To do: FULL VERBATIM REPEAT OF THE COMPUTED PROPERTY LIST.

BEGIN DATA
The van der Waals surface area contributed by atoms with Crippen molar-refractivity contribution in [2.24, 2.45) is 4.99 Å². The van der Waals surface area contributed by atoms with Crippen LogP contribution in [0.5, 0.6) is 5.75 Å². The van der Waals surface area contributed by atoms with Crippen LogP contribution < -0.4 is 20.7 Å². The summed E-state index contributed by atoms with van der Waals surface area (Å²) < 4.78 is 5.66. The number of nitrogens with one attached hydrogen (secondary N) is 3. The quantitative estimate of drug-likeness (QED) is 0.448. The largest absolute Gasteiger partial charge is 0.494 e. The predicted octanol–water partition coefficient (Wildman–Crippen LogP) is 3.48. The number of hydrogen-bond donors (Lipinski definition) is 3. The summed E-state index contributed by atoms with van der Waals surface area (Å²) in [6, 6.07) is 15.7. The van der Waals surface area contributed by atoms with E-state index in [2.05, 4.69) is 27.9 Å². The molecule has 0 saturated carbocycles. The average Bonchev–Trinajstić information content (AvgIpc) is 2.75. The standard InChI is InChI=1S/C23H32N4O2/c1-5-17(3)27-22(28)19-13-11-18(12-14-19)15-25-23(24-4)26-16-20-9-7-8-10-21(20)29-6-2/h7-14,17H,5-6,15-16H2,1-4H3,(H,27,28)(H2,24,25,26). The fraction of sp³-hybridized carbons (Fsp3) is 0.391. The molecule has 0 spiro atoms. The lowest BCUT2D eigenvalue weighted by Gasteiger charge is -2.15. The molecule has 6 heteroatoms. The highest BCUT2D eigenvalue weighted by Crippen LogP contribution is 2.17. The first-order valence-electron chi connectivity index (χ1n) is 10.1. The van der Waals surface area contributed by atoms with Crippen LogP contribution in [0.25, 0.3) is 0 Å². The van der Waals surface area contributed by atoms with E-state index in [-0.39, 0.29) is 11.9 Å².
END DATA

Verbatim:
The van der Waals surface area contributed by atoms with Crippen molar-refractivity contribution in [2.24, 2.45) is 4.99 Å². The van der Waals surface area contributed by atoms with Crippen LogP contribution in [0.5, 0.6) is 5.75 Å². The van der Waals surface area contributed by atoms with Crippen LogP contribution < -0.4 is 20.7 Å². The summed E-state index contributed by atoms with van der Waals surface area (Å²) < 4.78 is 5.66. The number of nitrogens with one attached hydrogen (secondary N) is 3. The quantitative estimate of drug-likeness (QED) is 0.448. The largest absolute Gasteiger partial charge is 0.494 e. The predicted octanol–water partition coefficient (Wildman–Crippen LogP) is 3.48. The number of hydrogen-bond donors (Lipinski definition) is 3. The summed E-state index contributed by atoms with van der Waals surface area (Å²) in [6, 6.07) is 15.7. The van der Waals surface area contributed by atoms with E-state index in [2.05, 4.69) is 27.9 Å². The molecule has 0 saturated carbocycles. The average Bonchev–Trinajstić information content (AvgIpc) is 2.75. The standard InChI is InChI=1S/C23H32N4O2/c1-5-17(3)27-22(28)19-13-11-18(12-14-19)15-25-23(24-4)26-16-20-9-7-8-10-21(20)29-6-2/h7-14,17H,5-6,15-16H2,1-4H3,(H,27,28)(H2,24,25,26). The fraction of sp³-hybridized carbons (Fsp3) is 0.391. The molecule has 0 spiro atoms. The lowest BCUT2D eigenvalue weighted by Gasteiger charge is -2.15. The molecule has 6 heteroatoms. The highest BCUT2D eigenvalue weighted by Crippen LogP contribution is 2.17. The first-order valence-electron chi connectivity index (χ1n) is 10.1. The van der Waals surface area contributed by atoms with Crippen LogP contribution in [0.25, 0.3) is 0 Å². The van der Waals surface area contributed by atoms with E-state index in [-0.39, 0.29) is 11.9 Å².